I’m a men’s health promoter working out of Christchurch and have some reflections after reading the discussions about the Cartwright report.

I’m staggered at times by the difference in response by health and social systems to men’s and women’s needs, despite there being arguably worse health and social outcomes overall for men.

I point to the rich legacy of Women’s Health Centres and Women’s Support Centres around the country over the last 20 years. I note the health promotion campaigns run through the community that are targeted wholly at women (see Appetite for Life), or framed to be less accessible by men (Green Prescription). I’m staggered when I see a “Parent’s” Breast-Feeding programme, and a migrant/refugee health programme that is once again wholly for women.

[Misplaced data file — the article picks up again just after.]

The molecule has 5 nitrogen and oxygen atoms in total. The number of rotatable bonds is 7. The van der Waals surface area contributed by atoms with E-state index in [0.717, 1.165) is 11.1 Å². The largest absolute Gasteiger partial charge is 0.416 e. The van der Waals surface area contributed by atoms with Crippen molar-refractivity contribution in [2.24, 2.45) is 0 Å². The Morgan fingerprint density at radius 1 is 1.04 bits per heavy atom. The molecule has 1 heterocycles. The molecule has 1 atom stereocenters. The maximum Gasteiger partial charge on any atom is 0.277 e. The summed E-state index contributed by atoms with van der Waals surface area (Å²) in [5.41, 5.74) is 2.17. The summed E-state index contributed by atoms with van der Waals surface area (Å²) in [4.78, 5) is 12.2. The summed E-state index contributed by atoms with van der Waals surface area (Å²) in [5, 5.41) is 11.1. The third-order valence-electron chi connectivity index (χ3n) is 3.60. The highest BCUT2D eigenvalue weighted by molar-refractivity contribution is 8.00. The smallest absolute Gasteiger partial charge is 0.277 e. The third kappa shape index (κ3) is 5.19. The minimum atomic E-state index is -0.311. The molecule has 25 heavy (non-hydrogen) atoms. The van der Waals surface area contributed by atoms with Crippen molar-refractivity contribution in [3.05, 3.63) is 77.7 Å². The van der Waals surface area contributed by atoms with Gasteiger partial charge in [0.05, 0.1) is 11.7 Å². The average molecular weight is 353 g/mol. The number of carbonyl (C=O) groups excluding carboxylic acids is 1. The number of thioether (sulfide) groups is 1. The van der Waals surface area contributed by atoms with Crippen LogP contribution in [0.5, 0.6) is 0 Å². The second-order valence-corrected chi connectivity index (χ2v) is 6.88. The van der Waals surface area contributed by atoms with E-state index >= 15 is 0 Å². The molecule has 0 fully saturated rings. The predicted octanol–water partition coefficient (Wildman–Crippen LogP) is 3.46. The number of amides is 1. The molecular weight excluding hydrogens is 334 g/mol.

I came in late to seeing the current social work/ health promotion environment, but it’s hard for me not to conclude that a lot of advocacy has occurred for women to get these services, and that the Cartwright Report was one plank in that advocacy, regardless of whether it was valid or not.

So, I’ll acknowledge in my sympathy for men, being smug to see the report challenged, and at the same time uncomfortable with having that response. I wish a skeptical eye had been put onto all of the public money spent on our health and social dollar and am glad that the NZS took this one on.

Donald Pettitt
Canterbury Men’s Centre,

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